Biden’s tax on unrealized gains will hit far more taxpayers than he claims
President Biden and Congressional Democrats say they want to make “the rich” pay their “fair share.” Their solution is a massive transformation of the tax system to levy an annual tax on unrealized gains of assets like stocks, real estate and collectibles.
This proposal should be alarming to all Americans as it would drastically expand the IRS’s powers and create new complexity in the tax code. It could grow to hit millions of Americans over time, harm the economy, and is very likely unconstitutional.
President Biden’s Fiscal Year 2023 budget calls for imposing an annual 20 percent tax on taxpayers with income and assets that exceed $100 million, a $360 billion tax increase. This tax is similar to taxes that have long been supported by progressive lawmakers like Sens. Elizabeth Warren (D-Mass.) and Bernie Sanders (I-Vt.).
Currently, taxpayers only pay capital gains tax when they sell an asset. This plan would create a “mark to market” regime, forcing Americans to pay taxes every year on the gain in the value of assets like stocks, collectibles, and real estate.
In order to enforce this tax, the IRS would have to be given vast new powers to value the assets of taxpayers. This would be an extremely invasive and difficult task. The agency would have to keep detailed lists of assets of items like jewelry, art, baseball cards, and more. With the IRS’s history of discrimination and malpractice, it should be concerning to have agents collect this information. In the case of a leak, which happens often at the IRS, taxpayers could be subject to burglary or, at the very least, a gross invasion of privacy.
There would also be significant compliance and administrative issues with this tax. Many assets cannot easily be valued so both the taxpayer and the federal government would be required to hire armies of accountants and lawyers to determine valuations.
A tax on unrealized gains would harm the economy. Taxpayers impacted by the tax on unrealized gains will be incentivized to move overseas in order to avoid the tax, moving much-needed capital outside the U.S. For those who keep their assets in the U.S., this tax would still lead to a reduction in new investment in the economy, harming working families via wage reduction.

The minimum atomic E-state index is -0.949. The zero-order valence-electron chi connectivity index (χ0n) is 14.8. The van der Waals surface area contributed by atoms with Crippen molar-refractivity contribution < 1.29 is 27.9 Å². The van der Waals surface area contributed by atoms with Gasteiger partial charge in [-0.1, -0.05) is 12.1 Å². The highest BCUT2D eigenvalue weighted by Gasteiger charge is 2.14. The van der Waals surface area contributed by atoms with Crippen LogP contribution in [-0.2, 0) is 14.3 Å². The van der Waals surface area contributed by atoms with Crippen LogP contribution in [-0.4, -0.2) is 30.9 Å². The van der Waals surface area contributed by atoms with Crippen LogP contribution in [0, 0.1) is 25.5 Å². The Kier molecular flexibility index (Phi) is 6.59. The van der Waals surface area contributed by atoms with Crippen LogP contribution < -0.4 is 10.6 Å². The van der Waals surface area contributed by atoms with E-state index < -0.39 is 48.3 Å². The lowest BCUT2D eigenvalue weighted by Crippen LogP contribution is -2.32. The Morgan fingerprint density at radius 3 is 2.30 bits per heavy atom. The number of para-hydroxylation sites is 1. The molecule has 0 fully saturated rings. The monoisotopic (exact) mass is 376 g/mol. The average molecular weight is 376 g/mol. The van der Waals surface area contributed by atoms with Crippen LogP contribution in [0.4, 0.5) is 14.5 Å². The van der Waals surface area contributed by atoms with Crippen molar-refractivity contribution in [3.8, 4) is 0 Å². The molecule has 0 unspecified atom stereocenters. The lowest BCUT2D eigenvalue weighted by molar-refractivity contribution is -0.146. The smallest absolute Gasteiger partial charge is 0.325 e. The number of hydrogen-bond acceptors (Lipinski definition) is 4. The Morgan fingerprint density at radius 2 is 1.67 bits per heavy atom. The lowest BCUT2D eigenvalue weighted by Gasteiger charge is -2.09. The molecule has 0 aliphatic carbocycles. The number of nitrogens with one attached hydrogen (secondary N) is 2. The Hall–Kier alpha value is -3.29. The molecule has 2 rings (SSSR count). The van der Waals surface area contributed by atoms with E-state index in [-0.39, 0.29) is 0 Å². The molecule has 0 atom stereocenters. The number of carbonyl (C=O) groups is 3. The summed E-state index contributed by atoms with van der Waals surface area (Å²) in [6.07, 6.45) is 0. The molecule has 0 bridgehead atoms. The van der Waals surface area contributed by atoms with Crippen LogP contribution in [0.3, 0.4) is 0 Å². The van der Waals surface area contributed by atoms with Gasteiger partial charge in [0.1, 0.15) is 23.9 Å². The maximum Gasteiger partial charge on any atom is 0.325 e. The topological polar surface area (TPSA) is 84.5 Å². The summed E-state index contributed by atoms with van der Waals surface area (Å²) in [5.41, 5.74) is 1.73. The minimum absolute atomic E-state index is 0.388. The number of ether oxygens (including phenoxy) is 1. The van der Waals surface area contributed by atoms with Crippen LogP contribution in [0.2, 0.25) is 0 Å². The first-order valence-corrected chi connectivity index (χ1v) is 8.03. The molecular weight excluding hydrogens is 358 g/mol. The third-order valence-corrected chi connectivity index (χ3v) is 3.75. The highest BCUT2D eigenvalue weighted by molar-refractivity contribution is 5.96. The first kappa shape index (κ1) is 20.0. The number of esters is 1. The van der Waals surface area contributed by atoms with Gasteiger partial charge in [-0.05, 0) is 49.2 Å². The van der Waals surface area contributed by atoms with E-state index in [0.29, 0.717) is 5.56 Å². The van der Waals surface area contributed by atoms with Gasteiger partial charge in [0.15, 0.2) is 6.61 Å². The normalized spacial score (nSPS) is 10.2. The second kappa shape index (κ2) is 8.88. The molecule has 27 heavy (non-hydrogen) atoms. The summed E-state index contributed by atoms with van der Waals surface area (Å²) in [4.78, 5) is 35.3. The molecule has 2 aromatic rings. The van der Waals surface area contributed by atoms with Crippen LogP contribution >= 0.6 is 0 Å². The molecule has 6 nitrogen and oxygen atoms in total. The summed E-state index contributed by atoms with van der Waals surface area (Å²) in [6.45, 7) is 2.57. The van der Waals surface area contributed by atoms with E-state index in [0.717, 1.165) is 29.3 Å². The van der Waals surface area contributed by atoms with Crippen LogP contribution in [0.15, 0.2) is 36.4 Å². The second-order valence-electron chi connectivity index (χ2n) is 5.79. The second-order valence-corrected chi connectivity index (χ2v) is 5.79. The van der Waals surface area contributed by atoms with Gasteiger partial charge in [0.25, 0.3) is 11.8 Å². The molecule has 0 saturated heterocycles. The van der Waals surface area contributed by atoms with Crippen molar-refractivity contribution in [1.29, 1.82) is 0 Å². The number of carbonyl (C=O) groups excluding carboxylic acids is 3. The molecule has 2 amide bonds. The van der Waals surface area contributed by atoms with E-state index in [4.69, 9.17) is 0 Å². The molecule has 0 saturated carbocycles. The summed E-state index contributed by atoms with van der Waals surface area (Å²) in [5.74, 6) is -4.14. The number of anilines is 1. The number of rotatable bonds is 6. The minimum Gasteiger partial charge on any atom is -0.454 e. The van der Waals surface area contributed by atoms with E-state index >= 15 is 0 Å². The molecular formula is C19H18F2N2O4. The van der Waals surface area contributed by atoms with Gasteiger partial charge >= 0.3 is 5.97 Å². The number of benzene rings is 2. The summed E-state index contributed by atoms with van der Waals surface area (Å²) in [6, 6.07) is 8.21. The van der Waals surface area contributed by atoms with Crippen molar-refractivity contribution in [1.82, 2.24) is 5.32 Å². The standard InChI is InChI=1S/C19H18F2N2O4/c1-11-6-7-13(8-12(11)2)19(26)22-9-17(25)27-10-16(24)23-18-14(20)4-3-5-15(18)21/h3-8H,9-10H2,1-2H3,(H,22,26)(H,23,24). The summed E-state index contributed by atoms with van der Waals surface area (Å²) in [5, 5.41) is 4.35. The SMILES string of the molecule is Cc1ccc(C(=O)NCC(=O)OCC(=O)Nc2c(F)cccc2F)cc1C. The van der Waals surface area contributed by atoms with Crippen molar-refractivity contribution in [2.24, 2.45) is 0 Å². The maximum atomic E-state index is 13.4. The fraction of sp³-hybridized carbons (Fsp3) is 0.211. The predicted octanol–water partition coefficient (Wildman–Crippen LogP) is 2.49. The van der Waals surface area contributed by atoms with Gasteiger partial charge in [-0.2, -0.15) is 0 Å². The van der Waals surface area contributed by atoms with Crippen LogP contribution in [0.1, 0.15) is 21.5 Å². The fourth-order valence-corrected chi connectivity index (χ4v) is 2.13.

Estimates of similar taxes have found they would decrease innovation and investment, driving down wages and causing unemployment. For example, an American Action Forum (AAF) study on Warren’s $3 trillion wealth tax proposal found that the tax would shrink GDP by $1.1 trillion over 10 years and would shrink labor income by $785 billion over the same time period.
While Democrats claim this plan would only hit 700 taxpayers, it’s likely that this tax would grow to hit millions of Americans.
Congress enacted the Alternative Minimum Tax (AMT) in 1969. They targeted 155 people with adjusted gross income above $200,000 who legally paid zero federal income tax due to their large purchases of municipal bonds.
But the AMT grew so large that, by 2010, 30 million Americans (20 percent of filers) were in the crosshairs of the tax. Congress then had to step in a reduce the scope of the tax.
Further, the Biden tax is likely unconstitutional. Article I, Section 9 of the U.S. Constitution bars the federal government from imposing direct taxes unless they are apportioned. In order to get around this constitutional reality, the 16th Amendment was adopted to allow the income tax. A tax on unrealized gains is, clearly, not in compliance with Article I, Section 9, nor is it covered under the 16th Amendment, which the Supreme Court explicitly ruled in Eisner v. Macomber.
While the left insists that we must tax unrealized gains to ensure that the wealthy “pay their fair share,” the tax code is already steeply progressive.
According to the Congressional Budget Office, the top one percent of earners paid 41.7 percent of income taxes in 2018 and 25.9 percent of federal taxes. The top 20 percent of earners paid 90.9 percent of income taxes and 69.8 percent of all federal taxes. While the “rich” pay over 40 percent of income taxes, they earn just 21 percent of all income, according to the Heritage Foundation. The bottom 50 percent pay just 3 percent of income taxes, while the bottom 75 percent pay just 13 percent of income taxes.
In addition, the Joint Committee on Taxation found that taxpayers with incomes of $1 million or more pay an average federal tax rate of 31.5 percent, while the bottom half of income earners ($63,179 or less) pay an average rate of just 6.3 percent.
The Biden tax will create new complexity in the tax code and expand the power of the IRS. It will wreak havoc on the economy and likely grow to hit far more Americans than intended.
Isabelle Morales is a policy communications specialist at Americans for Tax Reform.
The Hill has removed its comment section, as there are many other forums for readers to participate in the conversation. We invite you to join the discussion on Facebook and Twitter.